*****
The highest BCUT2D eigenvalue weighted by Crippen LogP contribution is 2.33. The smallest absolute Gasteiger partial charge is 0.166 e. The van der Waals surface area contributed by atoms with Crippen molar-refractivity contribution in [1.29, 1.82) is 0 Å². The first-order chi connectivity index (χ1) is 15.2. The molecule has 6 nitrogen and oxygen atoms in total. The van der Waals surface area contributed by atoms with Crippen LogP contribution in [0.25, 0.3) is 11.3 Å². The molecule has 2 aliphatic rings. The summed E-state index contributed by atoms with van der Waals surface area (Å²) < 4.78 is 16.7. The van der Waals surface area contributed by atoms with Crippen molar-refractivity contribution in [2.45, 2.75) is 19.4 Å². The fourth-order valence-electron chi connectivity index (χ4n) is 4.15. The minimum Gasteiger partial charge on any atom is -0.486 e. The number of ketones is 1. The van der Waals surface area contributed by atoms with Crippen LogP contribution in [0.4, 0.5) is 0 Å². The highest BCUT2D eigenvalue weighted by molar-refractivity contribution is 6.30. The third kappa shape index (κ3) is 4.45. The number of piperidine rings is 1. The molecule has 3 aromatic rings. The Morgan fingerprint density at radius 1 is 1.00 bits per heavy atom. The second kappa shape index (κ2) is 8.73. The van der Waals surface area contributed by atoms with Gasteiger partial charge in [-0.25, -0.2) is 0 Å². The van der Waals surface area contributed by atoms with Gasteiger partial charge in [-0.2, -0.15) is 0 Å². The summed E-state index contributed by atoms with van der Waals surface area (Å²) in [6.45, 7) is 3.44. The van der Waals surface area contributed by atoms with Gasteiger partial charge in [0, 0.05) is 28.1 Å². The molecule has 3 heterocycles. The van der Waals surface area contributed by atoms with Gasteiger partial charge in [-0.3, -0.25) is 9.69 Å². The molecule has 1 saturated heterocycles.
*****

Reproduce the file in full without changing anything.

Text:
The highest BCUT2D eigenvalue weighted by Crippen LogP contribution is 2.33. The smallest absolute Gasteiger partial charge is 0.166 e. The van der Waals surface area contributed by atoms with Crippen molar-refractivity contribution in [1.29, 1.82) is 0 Å². The first-order chi connectivity index (χ1) is 15.2. The molecule has 6 nitrogen and oxygen atoms in total. The van der Waals surface area contributed by atoms with Crippen LogP contribution in [0.25, 0.3) is 11.3 Å². The molecule has 2 aliphatic rings. The summed E-state index contributed by atoms with van der Waals surface area (Å²) < 4.78 is 16.7. The van der Waals surface area contributed by atoms with Crippen molar-refractivity contribution in [2.45, 2.75) is 19.4 Å². The fourth-order valence-electron chi connectivity index (χ4n) is 4.15. The minimum Gasteiger partial charge on any atom is -0.486 e. The number of ketones is 1. The van der Waals surface area contributed by atoms with Crippen LogP contribution in [0.4, 0.5) is 0 Å². The highest BCUT2D eigenvalue weighted by molar-refractivity contribution is 6.30. The third kappa shape index (κ3) is 4.45. The number of piperidine rings is 1. The molecule has 3 aromatic rings. The Morgan fingerprint density at radius 1 is 1.00 bits per heavy atom. The second kappa shape index (κ2) is 8.73. The van der Waals surface area contributed by atoms with Gasteiger partial charge in [-0.25, -0.2) is 0 Å². The van der Waals surface area contributed by atoms with Gasteiger partial charge in [-0.2, -0.15) is 0 Å². The summed E-state index contributed by atoms with van der Waals surface area (Å²) in [6.45, 7) is 3.44. The van der Waals surface area contributed by atoms with Gasteiger partial charge in [0, 0.05) is 28.1 Å². The molecule has 3 heterocycles. The van der Waals surface area contributed by atoms with Gasteiger partial charge in [-0.3, -0.25) is 9.69 Å². The molecule has 1 saturated heterocycles.